Pro-Trump rah-rah was the order of the day for CNSNews.com's reporting on February's employment numbers. Susan Jones' lead article carried the headline "Near Record Employment: 159,759,000 Working in U.S.A.," and Jones was in full gushing mode:
Forty-five thousand more people were employed in February than in January, bringing the total number employed -- 158,759,000-- to the second highest level in the nation's history.
The only time more people have been working in the United States was in December 2019, when there were 158,803,000 employed.
The number of employed has broken 25 records so far in the Trump presidency.
This was joined by the usual sidebars: Craig Bannister cheering a record number of Hispanics employed and editor in chief Terry Jeffrey touting how manufacturing jobs "have now increased by 519,000 since President Donald Trump took office."
This was joined, however, by a March 6 op-ed by Kay Hymowitz of the right-wing Manhattan Institute weirdly complaining that women are too well educated and make too much money to settle for a typical man, thus leading to "family decline":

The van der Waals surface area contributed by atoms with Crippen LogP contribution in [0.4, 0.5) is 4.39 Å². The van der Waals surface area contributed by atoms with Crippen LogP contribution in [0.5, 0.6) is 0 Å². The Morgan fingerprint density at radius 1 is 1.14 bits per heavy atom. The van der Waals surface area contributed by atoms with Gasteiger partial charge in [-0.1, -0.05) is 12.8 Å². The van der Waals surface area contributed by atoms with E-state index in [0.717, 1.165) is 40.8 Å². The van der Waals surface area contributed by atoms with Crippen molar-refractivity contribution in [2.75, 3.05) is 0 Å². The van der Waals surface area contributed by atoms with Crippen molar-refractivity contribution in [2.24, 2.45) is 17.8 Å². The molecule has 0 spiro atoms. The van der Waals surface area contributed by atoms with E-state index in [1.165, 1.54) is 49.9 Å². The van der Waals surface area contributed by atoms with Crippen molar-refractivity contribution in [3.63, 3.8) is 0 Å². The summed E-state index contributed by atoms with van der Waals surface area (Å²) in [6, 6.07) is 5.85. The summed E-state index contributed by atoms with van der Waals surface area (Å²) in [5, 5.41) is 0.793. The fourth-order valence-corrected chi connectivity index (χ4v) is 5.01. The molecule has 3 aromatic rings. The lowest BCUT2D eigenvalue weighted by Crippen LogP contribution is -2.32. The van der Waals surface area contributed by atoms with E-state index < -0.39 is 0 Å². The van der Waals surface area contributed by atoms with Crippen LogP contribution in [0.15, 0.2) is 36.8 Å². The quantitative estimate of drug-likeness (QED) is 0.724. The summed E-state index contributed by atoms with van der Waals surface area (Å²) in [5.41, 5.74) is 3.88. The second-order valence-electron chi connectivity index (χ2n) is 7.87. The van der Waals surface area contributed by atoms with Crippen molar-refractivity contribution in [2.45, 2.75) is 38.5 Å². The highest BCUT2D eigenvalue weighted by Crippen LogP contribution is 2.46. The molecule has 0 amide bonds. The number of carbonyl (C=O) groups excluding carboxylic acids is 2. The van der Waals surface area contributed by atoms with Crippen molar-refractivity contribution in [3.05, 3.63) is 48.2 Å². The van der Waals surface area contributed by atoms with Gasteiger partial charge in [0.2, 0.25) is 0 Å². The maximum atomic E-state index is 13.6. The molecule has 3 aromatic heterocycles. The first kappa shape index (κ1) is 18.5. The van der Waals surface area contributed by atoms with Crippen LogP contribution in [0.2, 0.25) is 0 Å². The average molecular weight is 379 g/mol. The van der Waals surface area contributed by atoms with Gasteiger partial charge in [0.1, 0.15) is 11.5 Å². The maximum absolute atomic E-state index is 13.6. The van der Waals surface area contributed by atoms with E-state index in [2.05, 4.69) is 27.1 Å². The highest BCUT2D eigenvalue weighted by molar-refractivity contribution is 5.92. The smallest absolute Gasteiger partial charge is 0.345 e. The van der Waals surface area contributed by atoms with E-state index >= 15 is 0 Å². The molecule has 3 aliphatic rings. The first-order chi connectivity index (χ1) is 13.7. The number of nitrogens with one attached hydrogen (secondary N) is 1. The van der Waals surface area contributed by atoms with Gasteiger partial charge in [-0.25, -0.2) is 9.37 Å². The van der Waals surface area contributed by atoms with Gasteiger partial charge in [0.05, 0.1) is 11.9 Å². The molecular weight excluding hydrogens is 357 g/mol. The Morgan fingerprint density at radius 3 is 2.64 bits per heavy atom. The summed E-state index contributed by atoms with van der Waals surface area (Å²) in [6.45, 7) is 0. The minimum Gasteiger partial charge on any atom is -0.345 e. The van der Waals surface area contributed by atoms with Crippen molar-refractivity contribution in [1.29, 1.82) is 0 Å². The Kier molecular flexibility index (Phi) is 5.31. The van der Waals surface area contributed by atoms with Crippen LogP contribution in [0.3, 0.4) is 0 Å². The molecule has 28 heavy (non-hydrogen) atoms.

Women have made enormous inroads in education and the labor market over the past few decades. They are now the majority of college graduates and are more likely than men to have earned a postgraduate degree.
The story for men, particularly low skilled men, is one of decline. Alarming numbers of male prime aged workers are simply MIA from the labor force. This gender gap goes a long way toward explaining family decline among the less educated. Women continue to want to marry men who earn at least as much as they do.
Women without a college degree and minority women are increasingly finding that impossible, forcing them to choose between single motherhood or abstaining from having children altogether.
Hymowitz seems to be implicitly blaming women for this situation; in her congressional testimony to which she links as support for this article, she called for "a re-affirmation of the importance of fathers and male contributions to the household" and complained that "Society has come to accept single motherhood; in fact, it is the norm in many disadvantaged communities," which she claimed "has had unintended effect of telling boys and men that their contributions to family life and the household economy are of no great consequence."